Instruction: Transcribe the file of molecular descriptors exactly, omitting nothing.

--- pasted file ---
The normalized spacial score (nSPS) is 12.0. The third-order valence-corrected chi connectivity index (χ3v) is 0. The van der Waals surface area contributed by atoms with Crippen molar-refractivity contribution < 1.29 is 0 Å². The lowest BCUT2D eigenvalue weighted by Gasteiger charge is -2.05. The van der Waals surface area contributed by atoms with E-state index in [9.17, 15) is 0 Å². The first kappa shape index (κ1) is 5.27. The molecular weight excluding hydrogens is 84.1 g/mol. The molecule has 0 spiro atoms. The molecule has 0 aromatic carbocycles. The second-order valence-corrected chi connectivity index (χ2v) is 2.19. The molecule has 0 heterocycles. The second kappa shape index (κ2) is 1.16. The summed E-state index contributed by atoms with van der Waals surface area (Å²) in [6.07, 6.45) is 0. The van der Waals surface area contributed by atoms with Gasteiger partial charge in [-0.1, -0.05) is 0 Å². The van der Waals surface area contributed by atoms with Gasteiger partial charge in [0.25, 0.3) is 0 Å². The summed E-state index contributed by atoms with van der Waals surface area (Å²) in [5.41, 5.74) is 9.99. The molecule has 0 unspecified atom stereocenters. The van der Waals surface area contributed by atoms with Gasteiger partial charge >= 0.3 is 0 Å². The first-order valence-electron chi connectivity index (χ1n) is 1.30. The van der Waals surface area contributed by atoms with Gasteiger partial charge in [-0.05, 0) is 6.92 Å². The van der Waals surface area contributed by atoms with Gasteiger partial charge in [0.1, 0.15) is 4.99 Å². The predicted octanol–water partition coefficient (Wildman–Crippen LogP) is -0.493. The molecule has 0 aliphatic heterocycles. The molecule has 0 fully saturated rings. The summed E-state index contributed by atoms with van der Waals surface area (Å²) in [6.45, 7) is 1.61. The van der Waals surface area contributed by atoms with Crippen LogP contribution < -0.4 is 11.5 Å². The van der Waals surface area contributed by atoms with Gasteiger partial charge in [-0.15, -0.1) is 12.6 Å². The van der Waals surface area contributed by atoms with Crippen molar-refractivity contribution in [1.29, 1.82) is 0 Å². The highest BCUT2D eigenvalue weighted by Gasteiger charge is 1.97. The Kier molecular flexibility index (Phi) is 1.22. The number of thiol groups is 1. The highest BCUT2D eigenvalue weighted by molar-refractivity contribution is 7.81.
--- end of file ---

The normalized spacial score (nSPS) is 12.0. The third-order valence-corrected chi connectivity index (χ3v) is 0. The van der Waals surface area contributed by atoms with Crippen molar-refractivity contribution < 1.29 is 0 Å². The lowest BCUT2D eigenvalue weighted by Gasteiger charge is -2.05. The van der Waals surface area contributed by atoms with E-state index in [9.17, 15) is 0 Å². The first kappa shape index (κ1) is 5.27. The molecular weight excluding hydrogens is 84.1 g/mol. The molecule has 0 spiro atoms. The molecule has 0 aromatic carbocycles. The second-order valence-corrected chi connectivity index (χ2v) is 2.19. The molecule has 0 heterocycles. The second kappa shape index (κ2) is 1.16. The summed E-state index contributed by atoms with van der Waals surface area (Å²) in [6.07, 6.45) is 0. The van der Waals surface area contributed by atoms with Gasteiger partial charge in [-0.1, -0.05) is 0 Å². The van der Waals surface area contributed by atoms with Gasteiger partial charge in [0.25, 0.3) is 0 Å². The summed E-state index contributed by atoms with van der Waals surface area (Å²) in [5.41, 5.74) is 9.99. The molecule has 0 unspecified atom stereocenters. The van der Waals surface area contributed by atoms with Gasteiger partial charge >= 0.3 is 0 Å². The first-order valence-electron chi connectivity index (χ1n) is 1.30. The van der Waals surface area contributed by atoms with Gasteiger partial charge in [-0.05, 0) is 6.92 Å². The van der Waals surface area contributed by atoms with Gasteiger partial charge in [0.1, 0.15) is 4.99 Å². The predicted octanol–water partition coefficient (Wildman–Crippen LogP) is -0.493. The molecule has 0 aliphatic heterocycles. The molecule has 0 fully saturated rings. The summed E-state index contributed by atoms with van der Waals surface area (Å²) in [6.45, 7) is 1.61. The van der Waals surface area contributed by atoms with Crippen LogP contribution < -0.4 is 11.5 Å². The van der Waals surface area contributed by atoms with Gasteiger partial charge in [-0.15, -0.1) is 12.6 Å². The van der Waals surface area contributed by atoms with Crippen molar-refractivity contribution in [1.29, 1.82) is 0 Å². The highest BCUT2D eigenvalue weighted by Gasteiger charge is 1.97. The Kier molecular flexibility index (Phi) is 1.22. The number of thiol groups is 1. The highest BCUT2D eigenvalue weighted by molar-refractivity contribution is 7.81.